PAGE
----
Yesterday, I watched the Boston marathon for the first time. I had seen a marathon before, when my first step mom ran New York when I was in high school. I've never been fast, and sometimes running feels like the worst chore in the world, but I ran consistently starting at about 9th grade--until I got to MIT. Suddenly schoolwork came in piles that took hours and hours rather than assignments I could do in my sleep. And the excuses kept coming. I was on the varsity tennis team freshman year, which had tougher practices and much farther travel for weekend matches, so there was no time for extra runs on top of that (especially when it got dark so early). I got shin splints during spring season, after a winter off, which took months to recover from because I was inconsistent with my exercises. Then my running shoes were too old and my knees hurt, but I didn't have the time/money/inclination to get new ones. And the schoolwork kept coming, not to mention the northeastern winters that, while nothing new, made sweating outside for even a half-hour extremely unappealing.

My intentions were good, though, and during summers and other breaks I would be almost diligent again like in high school. But something would always come up--the start of a new term, or, like this past February, eye surgery that could not wait and required me to rest for about a month. Not that I would have kept up my running anyway. Classwork during the week, socializing during my free time, catching up on sleep, short daylight hours and freezing temperatures through the end of March don't exactly leave me with a burning desire to lace up my shoes.

Enter the Boston marathon, what I hope will be the kick I need to keep this up for good. It was exhilarating seeing the elites zoom by, as well as the "regular" people who came in packs much later (and from some of whom I got sweaty high-fives!). My friends and I were on Commonwealth, at about mile 25. I could see what toll the miles had taken on the runners. Some smiled and pumped their fists and generally riled up the crowd; some pressed ahead with a calm, determined look on their faces; some grimaced in pain, barely lifting their feet. But they had all come so far. Even making it to Boston means that they've already run a marathon already. And they were 95% of the way through this one, the big one, with all of the biggest hills behind them.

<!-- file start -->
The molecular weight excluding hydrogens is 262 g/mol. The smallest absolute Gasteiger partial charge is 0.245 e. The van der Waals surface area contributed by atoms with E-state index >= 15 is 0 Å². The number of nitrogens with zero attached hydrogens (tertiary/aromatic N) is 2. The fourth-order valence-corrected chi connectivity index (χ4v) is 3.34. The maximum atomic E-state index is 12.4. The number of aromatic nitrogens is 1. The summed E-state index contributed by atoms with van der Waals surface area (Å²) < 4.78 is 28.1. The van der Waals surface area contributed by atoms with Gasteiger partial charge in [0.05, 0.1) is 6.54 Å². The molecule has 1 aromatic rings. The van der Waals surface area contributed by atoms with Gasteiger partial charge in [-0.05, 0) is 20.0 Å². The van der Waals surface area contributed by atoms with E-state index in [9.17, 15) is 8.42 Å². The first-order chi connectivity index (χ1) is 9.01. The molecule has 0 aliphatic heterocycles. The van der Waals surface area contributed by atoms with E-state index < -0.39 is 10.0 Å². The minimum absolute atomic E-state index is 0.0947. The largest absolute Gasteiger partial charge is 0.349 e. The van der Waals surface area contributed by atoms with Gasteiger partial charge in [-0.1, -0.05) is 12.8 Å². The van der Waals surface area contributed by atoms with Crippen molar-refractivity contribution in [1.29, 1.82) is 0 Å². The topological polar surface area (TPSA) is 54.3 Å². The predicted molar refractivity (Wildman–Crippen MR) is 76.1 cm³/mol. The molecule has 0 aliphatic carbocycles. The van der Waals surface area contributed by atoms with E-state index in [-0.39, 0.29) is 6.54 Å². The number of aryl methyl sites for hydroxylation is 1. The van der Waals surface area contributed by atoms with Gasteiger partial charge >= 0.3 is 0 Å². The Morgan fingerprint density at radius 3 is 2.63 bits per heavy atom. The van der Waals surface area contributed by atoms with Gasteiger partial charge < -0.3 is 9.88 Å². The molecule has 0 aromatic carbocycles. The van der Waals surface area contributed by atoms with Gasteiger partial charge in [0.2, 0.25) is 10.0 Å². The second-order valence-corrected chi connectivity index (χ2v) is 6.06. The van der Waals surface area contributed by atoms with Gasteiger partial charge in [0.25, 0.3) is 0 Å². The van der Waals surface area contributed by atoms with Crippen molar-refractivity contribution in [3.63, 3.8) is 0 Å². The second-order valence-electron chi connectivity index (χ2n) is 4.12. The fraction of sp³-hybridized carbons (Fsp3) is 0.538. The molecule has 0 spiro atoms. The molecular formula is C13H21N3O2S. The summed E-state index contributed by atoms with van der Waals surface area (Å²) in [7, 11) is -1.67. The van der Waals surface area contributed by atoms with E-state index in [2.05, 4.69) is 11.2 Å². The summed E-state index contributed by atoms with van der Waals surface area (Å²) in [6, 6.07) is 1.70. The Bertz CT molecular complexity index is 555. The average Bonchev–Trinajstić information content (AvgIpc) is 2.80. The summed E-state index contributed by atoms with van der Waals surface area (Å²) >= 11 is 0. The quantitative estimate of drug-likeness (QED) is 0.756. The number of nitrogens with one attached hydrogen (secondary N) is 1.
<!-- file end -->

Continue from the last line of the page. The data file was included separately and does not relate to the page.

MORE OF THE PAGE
I want to know what that's like. For a while now, I've had vague intentions of running a marathon, but never any concrete plans for doing one. Today, though, I have taken my first step: a 3-mile run. Three miles is my baseline for what I know I can do after I've been on hiatus for a while. Of course, I'm sure this one took me over 30 minutes, and it was tough. But weather is on my side, and maybe even classwork: it is my senior spring, after all. Even if it's not, I'm ready to stop the excuses. Luckily, the more I run the easier it gets. Right now, I need to focus on getting my body used to running again so I can avoid something like my shin splints. Which means some serious consistency. I hope that by the end of this year I will have run a half-marathon. Perhaps a marathon will come in another year. And maybe one day I'll return to Boston, this time on the other side of the barriers.